Yet, this alleged government, constantly makes policies that loudly suggest that the exact opposite is true. Abbot Point anyone?
    And the egregiousness level is magnified, when these two maintain a bromance through land that has been ravaged by climate change intensified drought, and no one in our brave media pack, even thinks about asking a question like, ‘You know, if you actually believe in the science of climate change, shouldn’t you maybe not be doing all that you possibly can to aid and abet the digging of coal out of the ground?’

    Grrr. I can feel a rant coming on, better stop now!

    by Electric Lardyland on Feb 17, 2014 at 7:52 pm

  10. When does a natural disaster morph into an ‘unnatural’ one? And when will the likes of Tony Abbott and the rest of the ostrich farm take their collective heads out of the dessicated desert sands to recognise that low frequency events have become, in fact, high frequency ones?

    Or to put it another way, just how long is that famous Egyptian river, ‘denial’?

    We’re into absurdist territory here folks, and we’re collectively going to cough up yet more money to keep a few people (salt of the earth, honest working families etc etc) in endless denial that farming on more and more marginal land is ever going to be a sensible thing.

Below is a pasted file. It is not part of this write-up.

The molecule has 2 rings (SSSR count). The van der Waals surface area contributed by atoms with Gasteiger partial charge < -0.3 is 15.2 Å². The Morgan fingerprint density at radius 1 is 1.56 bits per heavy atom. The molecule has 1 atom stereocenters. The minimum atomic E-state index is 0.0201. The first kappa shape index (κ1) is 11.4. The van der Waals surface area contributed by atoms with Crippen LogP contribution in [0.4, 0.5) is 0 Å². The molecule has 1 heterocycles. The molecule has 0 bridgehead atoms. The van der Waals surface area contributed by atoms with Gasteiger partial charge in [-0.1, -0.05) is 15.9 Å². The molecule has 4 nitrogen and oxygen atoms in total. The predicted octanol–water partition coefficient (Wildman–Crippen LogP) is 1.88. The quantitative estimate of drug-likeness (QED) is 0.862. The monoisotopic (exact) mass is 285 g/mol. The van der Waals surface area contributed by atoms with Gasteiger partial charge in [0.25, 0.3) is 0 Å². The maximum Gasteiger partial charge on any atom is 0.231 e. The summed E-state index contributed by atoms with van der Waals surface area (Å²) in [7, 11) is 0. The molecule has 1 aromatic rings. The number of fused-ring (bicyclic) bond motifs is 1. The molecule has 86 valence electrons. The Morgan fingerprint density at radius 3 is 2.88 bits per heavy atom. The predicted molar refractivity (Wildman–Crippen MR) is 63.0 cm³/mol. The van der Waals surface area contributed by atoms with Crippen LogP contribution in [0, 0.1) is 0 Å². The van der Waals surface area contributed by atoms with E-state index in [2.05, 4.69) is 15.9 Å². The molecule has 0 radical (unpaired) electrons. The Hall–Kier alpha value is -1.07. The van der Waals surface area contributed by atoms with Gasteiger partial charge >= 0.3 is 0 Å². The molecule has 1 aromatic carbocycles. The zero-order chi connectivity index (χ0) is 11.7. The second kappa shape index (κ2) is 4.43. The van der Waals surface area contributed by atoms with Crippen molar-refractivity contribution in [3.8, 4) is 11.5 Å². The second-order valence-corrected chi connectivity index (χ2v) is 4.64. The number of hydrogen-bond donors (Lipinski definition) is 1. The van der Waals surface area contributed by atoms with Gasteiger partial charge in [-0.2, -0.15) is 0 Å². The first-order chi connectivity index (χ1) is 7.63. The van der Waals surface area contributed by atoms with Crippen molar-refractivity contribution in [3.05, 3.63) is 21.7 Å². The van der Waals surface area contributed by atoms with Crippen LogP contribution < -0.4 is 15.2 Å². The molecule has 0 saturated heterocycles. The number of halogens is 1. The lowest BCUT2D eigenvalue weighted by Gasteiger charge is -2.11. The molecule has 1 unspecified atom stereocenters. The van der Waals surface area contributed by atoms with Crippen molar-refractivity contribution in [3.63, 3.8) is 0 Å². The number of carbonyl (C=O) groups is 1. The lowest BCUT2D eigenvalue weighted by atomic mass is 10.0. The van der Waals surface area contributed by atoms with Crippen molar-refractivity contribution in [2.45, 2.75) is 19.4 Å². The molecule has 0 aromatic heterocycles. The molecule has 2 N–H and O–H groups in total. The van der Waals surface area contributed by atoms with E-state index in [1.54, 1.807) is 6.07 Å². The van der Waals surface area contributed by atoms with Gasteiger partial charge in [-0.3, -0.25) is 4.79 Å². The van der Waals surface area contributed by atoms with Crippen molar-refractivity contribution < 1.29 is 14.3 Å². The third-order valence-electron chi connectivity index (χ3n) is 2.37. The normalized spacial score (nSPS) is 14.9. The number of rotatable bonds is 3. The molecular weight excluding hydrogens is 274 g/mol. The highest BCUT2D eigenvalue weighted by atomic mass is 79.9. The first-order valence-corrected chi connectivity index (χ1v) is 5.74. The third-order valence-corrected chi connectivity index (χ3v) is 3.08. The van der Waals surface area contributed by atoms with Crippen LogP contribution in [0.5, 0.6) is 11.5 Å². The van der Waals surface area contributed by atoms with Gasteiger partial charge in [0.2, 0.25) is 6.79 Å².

The inexorable reality will bat last, however in the meantime, we’ll pay to pretend we can beat what’s coming.

    We cannot.

    by @chrispydog on Feb 18, 2014 at 12:44 am

  11. A good chunk of the problem actually stems quite literally from the backyards of the drought-affected properties themselves, according to this piece which brings it back full circle:

    bravenewclimate.com/2014/02/16/lies-damned-lies-statistics-and-carbon-accounting/

    It’s not just about coal.

    by Mark Duffett on Feb 18, 2014 at 9:07 am

  12. British farming techniques don’t work on the driest continent on the planet. I’ve got one word for you to consider: anthropocentrism. look it up, that’s what will ensure this sixth extinction event, and is what will eventually kill us off…

    by snakethumper on Feb 18, 2014 at 10:10 am

  13. LecLardy - very, very restrained, I could feel the burn!

    by AR on Feb 18, 2014 at 10:26 am

  14. Anthropocentrism will kill us off? As long as it’s sufficiently enlightened, anthropocentrism should do the opposite, by definition.

    by Mark Duffett on Feb 18, 2014 at 10:30 am

  15. Some countries have leadership - we have bleatership.

    by klewso on Feb 18, 2014 at 9:04 pm